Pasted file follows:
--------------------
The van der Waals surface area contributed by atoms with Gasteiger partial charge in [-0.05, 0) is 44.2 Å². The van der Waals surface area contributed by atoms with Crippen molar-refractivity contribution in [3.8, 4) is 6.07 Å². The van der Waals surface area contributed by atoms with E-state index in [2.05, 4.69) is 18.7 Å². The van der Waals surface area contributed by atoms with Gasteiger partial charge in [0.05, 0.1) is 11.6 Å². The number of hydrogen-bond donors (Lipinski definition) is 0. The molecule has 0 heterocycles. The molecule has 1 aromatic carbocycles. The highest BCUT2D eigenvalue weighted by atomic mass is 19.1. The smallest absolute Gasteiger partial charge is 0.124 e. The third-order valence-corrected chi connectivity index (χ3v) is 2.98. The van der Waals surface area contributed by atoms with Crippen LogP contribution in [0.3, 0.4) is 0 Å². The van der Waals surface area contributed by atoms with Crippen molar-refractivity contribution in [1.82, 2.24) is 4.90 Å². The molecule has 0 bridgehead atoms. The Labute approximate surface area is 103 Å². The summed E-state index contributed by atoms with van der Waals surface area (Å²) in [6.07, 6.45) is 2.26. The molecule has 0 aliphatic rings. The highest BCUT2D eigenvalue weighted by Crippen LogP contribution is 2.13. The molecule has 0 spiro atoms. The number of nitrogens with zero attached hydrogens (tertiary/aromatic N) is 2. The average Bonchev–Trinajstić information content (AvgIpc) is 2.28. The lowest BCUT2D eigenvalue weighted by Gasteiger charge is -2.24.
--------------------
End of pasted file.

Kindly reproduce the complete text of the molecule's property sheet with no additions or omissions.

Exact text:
The van der Waals surface area contributed by atoms with Gasteiger partial charge in [-0.05, 0) is 44.2 Å². The van der Waals surface area contributed by atoms with Crippen molar-refractivity contribution in [3.8, 4) is 6.07 Å². The van der Waals surface area contributed by atoms with E-state index in [2.05, 4.69) is 18.7 Å². The van der Waals surface area contributed by atoms with Gasteiger partial charge in [0.05, 0.1) is 11.6 Å². The number of hydrogen-bond donors (Lipinski definition) is 0. The molecule has 0 heterocycles. The molecule has 1 aromatic carbocycles. The highest BCUT2D eigenvalue weighted by atomic mass is 19.1. The smallest absolute Gasteiger partial charge is 0.124 e. The third-order valence-corrected chi connectivity index (χ3v) is 2.98. The van der Waals surface area contributed by atoms with Crippen LogP contribution in [0.3, 0.4) is 0 Å². The van der Waals surface area contributed by atoms with Crippen molar-refractivity contribution in [1.82, 2.24) is 4.90 Å². The molecule has 0 bridgehead atoms. The Labute approximate surface area is 103 Å². The summed E-state index contributed by atoms with van der Waals surface area (Å²) in [6.07, 6.45) is 2.26. The molecule has 0 aliphatic rings. The highest BCUT2D eigenvalue weighted by Crippen LogP contribution is 2.13. The molecule has 0 spiro atoms. The number of nitrogens with zero attached hydrogens (tertiary/aromatic N) is 2. The average Bonchev–Trinajstić information content (AvgIpc) is 2.28. The lowest BCUT2D eigenvalue weighted by Gasteiger charge is -2.24.